Sean Penn Is Facing Serious Outrage for Interviewing El Chapo

January 10th 2016

Kyle Jaeger

The Rolling Stone interview with Mexican drug lord Joaquín "El Chapo" Guzmán has received a lot of attention since it was published online on Saturday — one day after Mexican authorities recaptured the leader of the Sinaloa Cartel — but not everybody was taken with the article, and some have criticized the writer, actor Sean Penn, for conducting the secret interview.


Why is the interview getting criticism?

The seven-hour secret meeting between Penn and Guzmán was arranged at an undisclosed location in Mexico months before Mexican officials were able to find and arrest the drug lord, who has escaped from two maximum security prisons since he was arrested on murder and drug trafficking charges in 1993. In July 2015, he escaped through an elaborate tunnel system, much to the embarrassment of the Mexican government.

Critics have questioned the ethical and legal circumstances surrounding the interview. The Sinaloa Cartel — one of the most powerful drug trafficking organizations in the world — has contributed to Mexico's ongoing drug violence, waging war against the country's law enforcement and killing civilians, as well as journalists, to impose control. Some believe that Penn should have informed government officials about the meeting.

The fact that Rolling Stone allowed Guzmán to approve the story before publication has also troubled some, who feel that the agreement represents a compromise of journalistic integrity. Penn conducted the seven-hour meeting without a pen, paper, or recording device, The New York Times reported, raising concerns about the fact-checking process.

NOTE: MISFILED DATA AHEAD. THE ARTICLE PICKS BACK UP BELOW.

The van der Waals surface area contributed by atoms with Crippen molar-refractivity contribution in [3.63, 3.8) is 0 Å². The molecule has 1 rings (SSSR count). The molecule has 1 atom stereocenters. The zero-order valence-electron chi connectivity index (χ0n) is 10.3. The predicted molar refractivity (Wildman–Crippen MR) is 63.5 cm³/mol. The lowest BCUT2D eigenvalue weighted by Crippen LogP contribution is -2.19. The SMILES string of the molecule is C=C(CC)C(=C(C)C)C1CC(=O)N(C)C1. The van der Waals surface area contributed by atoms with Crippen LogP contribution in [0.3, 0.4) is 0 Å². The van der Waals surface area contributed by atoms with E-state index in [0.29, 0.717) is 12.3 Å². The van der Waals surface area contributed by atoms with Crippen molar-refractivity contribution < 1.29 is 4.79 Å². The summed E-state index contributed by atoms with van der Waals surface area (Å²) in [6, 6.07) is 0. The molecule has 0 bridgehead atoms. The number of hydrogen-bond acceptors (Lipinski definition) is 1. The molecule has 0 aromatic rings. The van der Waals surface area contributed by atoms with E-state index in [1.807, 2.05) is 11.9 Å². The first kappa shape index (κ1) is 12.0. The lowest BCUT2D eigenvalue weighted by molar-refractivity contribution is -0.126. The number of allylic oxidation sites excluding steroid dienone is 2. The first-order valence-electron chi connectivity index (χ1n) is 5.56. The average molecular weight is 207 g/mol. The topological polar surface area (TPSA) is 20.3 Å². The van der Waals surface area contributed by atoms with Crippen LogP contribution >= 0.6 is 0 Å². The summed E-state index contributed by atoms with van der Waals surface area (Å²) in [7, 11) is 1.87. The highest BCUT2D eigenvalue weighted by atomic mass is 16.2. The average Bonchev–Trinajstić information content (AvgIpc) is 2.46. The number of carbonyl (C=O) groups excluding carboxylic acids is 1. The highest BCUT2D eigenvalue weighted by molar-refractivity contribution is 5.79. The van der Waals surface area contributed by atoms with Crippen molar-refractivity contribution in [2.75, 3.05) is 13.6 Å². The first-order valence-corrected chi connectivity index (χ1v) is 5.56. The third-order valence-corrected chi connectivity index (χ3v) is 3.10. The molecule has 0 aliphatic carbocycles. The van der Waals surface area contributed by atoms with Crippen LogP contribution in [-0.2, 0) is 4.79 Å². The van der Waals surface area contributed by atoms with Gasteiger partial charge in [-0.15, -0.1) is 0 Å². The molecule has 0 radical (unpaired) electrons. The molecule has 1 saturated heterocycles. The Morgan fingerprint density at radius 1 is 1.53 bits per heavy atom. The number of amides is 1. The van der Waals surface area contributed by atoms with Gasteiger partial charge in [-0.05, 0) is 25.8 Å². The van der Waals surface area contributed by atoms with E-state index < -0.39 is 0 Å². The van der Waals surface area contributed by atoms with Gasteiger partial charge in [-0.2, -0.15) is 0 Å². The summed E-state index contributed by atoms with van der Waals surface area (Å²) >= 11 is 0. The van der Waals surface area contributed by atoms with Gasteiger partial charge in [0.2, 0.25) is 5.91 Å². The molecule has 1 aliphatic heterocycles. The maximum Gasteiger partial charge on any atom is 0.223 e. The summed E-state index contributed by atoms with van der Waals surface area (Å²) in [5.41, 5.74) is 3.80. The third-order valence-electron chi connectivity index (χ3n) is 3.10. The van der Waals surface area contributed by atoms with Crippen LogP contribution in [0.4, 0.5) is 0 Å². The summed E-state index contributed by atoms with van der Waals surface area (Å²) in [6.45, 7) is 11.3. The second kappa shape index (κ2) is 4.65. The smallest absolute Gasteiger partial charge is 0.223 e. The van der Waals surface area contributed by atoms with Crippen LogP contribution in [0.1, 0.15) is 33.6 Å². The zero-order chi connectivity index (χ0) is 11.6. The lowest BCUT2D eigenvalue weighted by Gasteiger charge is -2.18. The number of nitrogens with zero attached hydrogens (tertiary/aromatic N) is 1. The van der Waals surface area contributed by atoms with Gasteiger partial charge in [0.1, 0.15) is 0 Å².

RELATED: What El Chapo Revealed to Rolling Stone

What the critics are saying.

The New York Post published a cover headlined "El Jerko" on Sunday, which featured a photo of Penn and Guzmán shaking hands. (Penn asked for the photo to verify with his editors that the meeting had taken place.) "Penn pals with drug lord on the run."

RELATED: Drug Cartel Kingpin 'El Chapo' Guzman Recaptured in Mexico

It is true, however, that Guzmán's contact with Penn, as well as other actors and producers, "helped give law enforcement a lead on tracking and capturing the world's most notorious drug kingpin," the Associated Press reported. A Mexican official said that the interview with Penn led to a raid in October, where Guzmán narrowly escaped recapture.

Defense of Sean Penn?

And others have defended Penn's journalism, arguing that while it might appear to exceed some ethical guidelines, it represented an unprecedented opportunity that was handled appropriately.